Recent college grads need a better way to search for jobs. Or at least, that’s the thesis of New York-based WayUp, which recently raised $18.5 million in Series B funding to execute on this vision.
Trinity Ventures, which led the investment, is also gaining a board seat via partner Karan Mehandru. Existing investors, including General Catalyst, Lerer-Hippeau Ventures and SV Angel also participated in the funding round.
Originally an internship and job board for college students, WayUp now additionally targets the entry level workforce, a market that they believe is underrepresented. LinkedIn’s job search platform and sites like Indeed are geared towards every career stage.
“LinkedIn is built for a much older generation,” according to Liz Wessel, WayUp’s co-founder and CEO. She feels that WayUp makes it easier to search and apply for jobs via their smartphone and touted the site’s efforts to reach job seekers via text message.
Echoing a similar sentiment, Mehandru said Trinity invested because they “believe employers and candidates deserve a modern, mobile first platform.” Mehandru feels “Wayup has the potential to surpass LinkedIn over time as the dominant next generation platform that becomes the online resume for the next generation and connects employers with candidates to get them hired. ”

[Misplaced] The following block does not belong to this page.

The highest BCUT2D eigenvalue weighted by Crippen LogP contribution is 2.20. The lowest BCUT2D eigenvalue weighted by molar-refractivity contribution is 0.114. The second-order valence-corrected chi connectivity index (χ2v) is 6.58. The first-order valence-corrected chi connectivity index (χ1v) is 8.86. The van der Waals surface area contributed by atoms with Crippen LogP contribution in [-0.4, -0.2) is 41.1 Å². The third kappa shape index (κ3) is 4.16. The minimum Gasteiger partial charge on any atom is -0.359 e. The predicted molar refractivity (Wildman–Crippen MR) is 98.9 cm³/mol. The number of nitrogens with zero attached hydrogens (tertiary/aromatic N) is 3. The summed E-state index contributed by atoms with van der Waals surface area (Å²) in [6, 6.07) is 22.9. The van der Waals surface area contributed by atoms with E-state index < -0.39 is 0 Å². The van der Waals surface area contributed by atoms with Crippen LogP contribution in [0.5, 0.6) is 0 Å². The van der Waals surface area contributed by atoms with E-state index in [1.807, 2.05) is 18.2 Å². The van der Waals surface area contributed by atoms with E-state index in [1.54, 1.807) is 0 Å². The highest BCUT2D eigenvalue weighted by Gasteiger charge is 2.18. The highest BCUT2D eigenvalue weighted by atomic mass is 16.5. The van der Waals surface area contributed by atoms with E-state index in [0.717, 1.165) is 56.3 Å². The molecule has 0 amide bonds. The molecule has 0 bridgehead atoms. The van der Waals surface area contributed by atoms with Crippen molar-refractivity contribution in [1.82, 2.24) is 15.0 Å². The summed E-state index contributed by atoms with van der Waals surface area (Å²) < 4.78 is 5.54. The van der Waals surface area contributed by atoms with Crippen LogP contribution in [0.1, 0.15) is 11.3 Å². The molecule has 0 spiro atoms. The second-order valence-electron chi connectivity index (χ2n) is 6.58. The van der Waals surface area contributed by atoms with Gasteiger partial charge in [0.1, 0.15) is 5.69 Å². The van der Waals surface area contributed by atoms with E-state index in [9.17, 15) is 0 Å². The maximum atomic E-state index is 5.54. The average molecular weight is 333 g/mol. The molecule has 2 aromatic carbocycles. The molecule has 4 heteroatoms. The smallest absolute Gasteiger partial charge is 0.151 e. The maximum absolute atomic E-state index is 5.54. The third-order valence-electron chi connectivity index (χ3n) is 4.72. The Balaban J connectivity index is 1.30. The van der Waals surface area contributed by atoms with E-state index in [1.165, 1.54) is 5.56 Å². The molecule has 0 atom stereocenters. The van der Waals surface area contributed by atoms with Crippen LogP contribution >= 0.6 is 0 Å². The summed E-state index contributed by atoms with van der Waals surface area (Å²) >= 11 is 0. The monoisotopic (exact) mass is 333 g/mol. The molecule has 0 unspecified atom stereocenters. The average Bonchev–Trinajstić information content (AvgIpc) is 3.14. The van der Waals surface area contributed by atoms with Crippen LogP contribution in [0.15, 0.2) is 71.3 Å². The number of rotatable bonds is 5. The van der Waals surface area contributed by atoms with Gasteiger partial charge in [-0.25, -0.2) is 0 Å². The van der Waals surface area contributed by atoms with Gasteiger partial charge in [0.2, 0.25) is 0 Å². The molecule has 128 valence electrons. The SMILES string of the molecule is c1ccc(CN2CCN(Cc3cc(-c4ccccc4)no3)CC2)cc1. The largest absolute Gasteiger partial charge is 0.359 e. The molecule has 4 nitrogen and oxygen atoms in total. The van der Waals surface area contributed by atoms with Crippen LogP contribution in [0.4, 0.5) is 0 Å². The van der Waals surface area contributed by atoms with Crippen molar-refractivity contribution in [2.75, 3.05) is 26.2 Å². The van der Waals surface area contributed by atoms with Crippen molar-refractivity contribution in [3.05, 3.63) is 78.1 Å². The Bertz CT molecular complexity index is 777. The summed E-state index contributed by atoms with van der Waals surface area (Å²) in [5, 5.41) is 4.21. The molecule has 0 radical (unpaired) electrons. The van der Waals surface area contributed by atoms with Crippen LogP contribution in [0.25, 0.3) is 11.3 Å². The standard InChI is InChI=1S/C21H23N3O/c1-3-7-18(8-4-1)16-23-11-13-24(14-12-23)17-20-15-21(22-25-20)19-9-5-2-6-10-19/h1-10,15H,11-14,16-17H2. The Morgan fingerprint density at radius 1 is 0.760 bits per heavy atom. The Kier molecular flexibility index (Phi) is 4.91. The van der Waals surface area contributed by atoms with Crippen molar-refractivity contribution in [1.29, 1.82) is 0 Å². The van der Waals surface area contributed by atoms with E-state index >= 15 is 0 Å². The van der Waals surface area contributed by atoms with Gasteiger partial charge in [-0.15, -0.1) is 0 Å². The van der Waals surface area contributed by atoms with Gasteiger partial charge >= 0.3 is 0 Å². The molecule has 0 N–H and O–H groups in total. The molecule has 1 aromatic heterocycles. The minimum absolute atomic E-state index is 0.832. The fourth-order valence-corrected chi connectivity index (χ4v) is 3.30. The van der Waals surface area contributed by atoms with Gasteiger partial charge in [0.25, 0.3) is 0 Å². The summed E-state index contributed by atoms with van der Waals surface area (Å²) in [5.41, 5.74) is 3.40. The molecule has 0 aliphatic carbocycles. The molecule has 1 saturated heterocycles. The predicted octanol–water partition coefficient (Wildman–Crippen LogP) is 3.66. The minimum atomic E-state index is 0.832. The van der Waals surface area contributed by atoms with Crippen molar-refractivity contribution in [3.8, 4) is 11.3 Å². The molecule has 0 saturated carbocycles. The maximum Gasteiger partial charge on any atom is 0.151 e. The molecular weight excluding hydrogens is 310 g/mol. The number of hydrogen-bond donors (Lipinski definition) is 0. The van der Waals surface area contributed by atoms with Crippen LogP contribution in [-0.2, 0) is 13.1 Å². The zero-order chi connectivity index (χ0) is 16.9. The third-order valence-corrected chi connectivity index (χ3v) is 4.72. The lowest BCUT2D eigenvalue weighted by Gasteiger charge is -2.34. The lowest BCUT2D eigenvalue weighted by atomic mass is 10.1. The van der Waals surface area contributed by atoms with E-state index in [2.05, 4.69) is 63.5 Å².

Wessel emphasized the “personalized” aspects of their platform with its custom user profiles, and claims that WayUp makes it easier for companies to find the candidates they are looking for, because of its tailored search preferences. Like many startups these days, they are investing in machine learning to build better algorithms.
They’ve found that employers are willing to pay for WayUp, with some spending as little as $75 for a basic plan and others spending over $500,000 to utilize all the potential features on the platform. Because their site targets recent graduates, businesses are able to isolate for criteria like major and G.P.A.
Companies are even able to search by gender and race (if the job seeker opts in). It is not legal for U.S. employers to specify that they are looking for these qualities, but they are able to peruse the candidates. Wessel likens it to attending a job fair at a predominantly female or black school. (Hopefully this will result in inclusion, not exclusion).
Currently the team has over 50 employees and they plan to use the funding to build out their engineering and product teams. They may even use it to make more acquisitions.
The company has raised $27.5 million in capital since it was founded in July 2014. Previous investors include RRE Ventures, Y Combinator and Eniac Ventures.
When asked about future plans, Wessel said she “would love to go public one day, but it’s a little early to be planning.”